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If your autistic teen is struggling with setting up good hygiene practices or keeping up hygiene practices, it’s worthwhile considering some support. Below are some of our favourite tips for where you can start:
Be careful how you bring up the subject of hygiene or of how you talk about it. Hygiene can be a very personal subject and we want to make sure that we don’t cause offence or upset. Be mindful of not accusing your teen or student of being ‘smelly’ or dirty looking. Go ‘gently’ with any discussion.
Begin planning for hygiene routines well before things like body odour become an issue. Introduce things like deodorants a few years before they may be needed and take time to transition in new routines and have them set up ahead of time.
Give your teen some reasons why hygiene is important.
When we understand the logical reason ‘why’, it’s easier to create good habits.
Having good hygiene habits is important for our own health and wellbeing. When we look after ourselves and our bodies, we are more likely to stay healthy.
Having good hygiene is also important when engaging with the community or in the workplace – whether we like it or not, people prefer to be around other people who look and smell clean, and often workplaces and community establishments have standards of hygiene that are expected of their employees or people accessing their facilities.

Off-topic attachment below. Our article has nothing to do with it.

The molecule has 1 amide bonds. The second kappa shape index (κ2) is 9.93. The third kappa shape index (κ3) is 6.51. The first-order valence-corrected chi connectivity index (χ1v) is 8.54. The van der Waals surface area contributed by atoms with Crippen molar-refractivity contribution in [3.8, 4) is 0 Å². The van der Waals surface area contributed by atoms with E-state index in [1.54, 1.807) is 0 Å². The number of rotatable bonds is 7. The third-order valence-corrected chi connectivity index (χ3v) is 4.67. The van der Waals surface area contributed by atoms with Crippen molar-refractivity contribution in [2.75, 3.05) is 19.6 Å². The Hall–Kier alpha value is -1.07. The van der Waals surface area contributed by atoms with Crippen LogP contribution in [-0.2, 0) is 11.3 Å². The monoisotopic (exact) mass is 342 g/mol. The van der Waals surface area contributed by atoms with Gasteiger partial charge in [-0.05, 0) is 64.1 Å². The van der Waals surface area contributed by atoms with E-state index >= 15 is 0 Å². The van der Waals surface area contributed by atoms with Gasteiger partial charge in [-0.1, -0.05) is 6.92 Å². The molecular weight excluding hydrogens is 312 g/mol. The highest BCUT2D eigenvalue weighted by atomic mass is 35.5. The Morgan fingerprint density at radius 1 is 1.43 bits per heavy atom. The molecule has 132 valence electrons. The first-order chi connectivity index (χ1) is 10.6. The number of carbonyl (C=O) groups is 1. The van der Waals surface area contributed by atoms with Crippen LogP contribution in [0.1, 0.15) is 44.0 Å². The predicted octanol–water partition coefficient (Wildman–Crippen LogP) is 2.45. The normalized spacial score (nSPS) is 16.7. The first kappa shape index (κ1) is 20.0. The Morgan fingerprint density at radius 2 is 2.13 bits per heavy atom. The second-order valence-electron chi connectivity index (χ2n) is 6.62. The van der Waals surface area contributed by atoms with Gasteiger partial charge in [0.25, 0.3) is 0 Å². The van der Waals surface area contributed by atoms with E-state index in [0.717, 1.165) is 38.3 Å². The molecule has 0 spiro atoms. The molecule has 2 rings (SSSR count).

Avoid using simple reasons such as ‘because you smell’ and instead go a little deeper with explaining why it’s worthwhile being clean (for example, we wash our bodies so that they smell clean to people around us and therefore it makes it easier to get a job).
Create a list of the basic hygiene tasks
A list will make it clear as to what a daily hygiene routine will look like. Include things such as;
– washing hands before meals
– cleaning teeth at the beginning and end of each day
– toileting and ensuring our bodies are cleaned properly
– washing the body in the shower
– washing hair regularly and the steps involved
It’s good to break the tasks down into steps or to put similar -tasks together – this helps with knowing what to do ‘first’ or ‘next’.
Work on setting up a routine for one task or step at a time, introducing the next task only when your teen is comfortably in a routine with the first task.
Use physical aids or supports where you can
Place mirrors in the shower or bath to make it easier to see the body, face or hair to ensure that washing is thorough.
Use checklists or photos as visual reminders of what to do – this will help with the ongoing maintenance of routines.
Choose your hygiene battles!
If hair is short, maybe hair brushing is not so important. And if creams or lotions cause sensory discomfort, take the time to find less offensive products – this goes for roll on deodorants as well!
Keep interactions between you and your teen positive and together you’ll be on your way to developing great habits!
Written by Elissa Plumridge
You can watch the video HERE